Skip to main content

Improving support for children going to court as witnesses

Posted by: , Posted on: - Categories: Court and tribunal reform, Crime, Digital services

Every year hundreds of child witnesses pass through our court system.

Courts can be an uncomfortable environment for children and giving evidence in a courtroom can cause nervousness and stress.

The role of the Crime Live Service team is to reduce the burden felt by these witnesses, working with criminal justice partners to provide better support, tailored to their needs. That’s one of the reasons introducing the ability to pre-record cross examination before the trial was so important.

Under this process, a child will attend a court building in advance of the main trial, and be cross examined from a video witness room located in the non-public side of the building. The judge, lawyers, defendant, and any necessary court staff remain in the courtroom, as at trial. I explain more about how we use this service to protect the vulnerable in an earlier blog post.

An adult and child sit on a sofa whilst another adult sits across the room from them.

Our new animated video guides

Our partners work tirelessly to provide advice and support to help child witnesses give their best evidence in this situation. But our partners also told us children would benefit from more visual and engaging guidance, directed at their age group. Something they could review at their own pace.

With this vital insight we have created two new animated video guides and published them on the HMCTS YouTube channel. One is aimed at children aged under 5 years old, and the other is aimed at slightly older children from 5 to 8 years old.

We made these videos with input from professionals who support witnesses when giving evidence. They place the child front and centre, thinking about things from their perspective and creating something that works for them.

I’m immensely proud of the way in which criminal justice partners and support services have worked collaboratively to produce these videos. I’m confident they will improve the experience and understanding of the court for many children in the future.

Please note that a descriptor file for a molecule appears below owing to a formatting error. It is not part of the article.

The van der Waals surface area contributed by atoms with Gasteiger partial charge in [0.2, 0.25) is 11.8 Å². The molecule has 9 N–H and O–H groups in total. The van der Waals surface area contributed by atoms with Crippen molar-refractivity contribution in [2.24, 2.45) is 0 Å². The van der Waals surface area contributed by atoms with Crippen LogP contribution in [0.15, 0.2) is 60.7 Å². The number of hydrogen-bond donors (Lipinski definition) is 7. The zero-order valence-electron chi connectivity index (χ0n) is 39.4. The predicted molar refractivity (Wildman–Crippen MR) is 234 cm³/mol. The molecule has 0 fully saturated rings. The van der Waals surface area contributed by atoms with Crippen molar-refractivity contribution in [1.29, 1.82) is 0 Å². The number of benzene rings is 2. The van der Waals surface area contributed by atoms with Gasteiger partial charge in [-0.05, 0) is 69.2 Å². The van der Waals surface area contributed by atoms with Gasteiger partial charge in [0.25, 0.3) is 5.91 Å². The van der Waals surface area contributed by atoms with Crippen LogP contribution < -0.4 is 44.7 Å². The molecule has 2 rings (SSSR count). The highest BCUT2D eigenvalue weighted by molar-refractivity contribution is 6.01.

Supporting our most vulnerable users

Thanks to the dedication and commitment of many people across the criminal justice system, there’s been significant progress on pre-recorded cross examination over the last year.

We completed roll out of the service to all Crown Courts in 2022. This met a pledge within the government’s Rape Review Action Plan to help reduce the number of victims withdrawing from the process and to increase the number of cases reaching court.

1,800 victims and witnesses used the pre-recorded cross examination process in the last 12 months, meaning over 4,300 people have used this service since 2020.

We also launched a pilot of the pre-recorded cross examination service at Leeds Youth Court. This will help protect some of our most vulnerable on the most sensitive cases.

And a recent government report into the experience of intimidated witnesses found that pre-recorded cross examination improved their experience. This delivers on plans promised in a previous blog post by my colleague Daniel Flury.

Keeping up the good work

We continually review feedback about what can be done to support the most vulnerable users of our courts from across the justice system. We will continue to roll out additional support where needed and provide specialist, thorough and essential advice to our most vulnerable users.

Across the criminal justice system we share a collective purpose and responsibility to support every person, none more so than the most vulnerable. We’re at our best when working together, and I’m confident that together we will continue to improve the experience for countless witnesses and improve justice for all.

Sharing and comments

Share this page

1 comment

  1. Comment by Jane Mcconnell posted on

    We need similar for the SEND Tribunal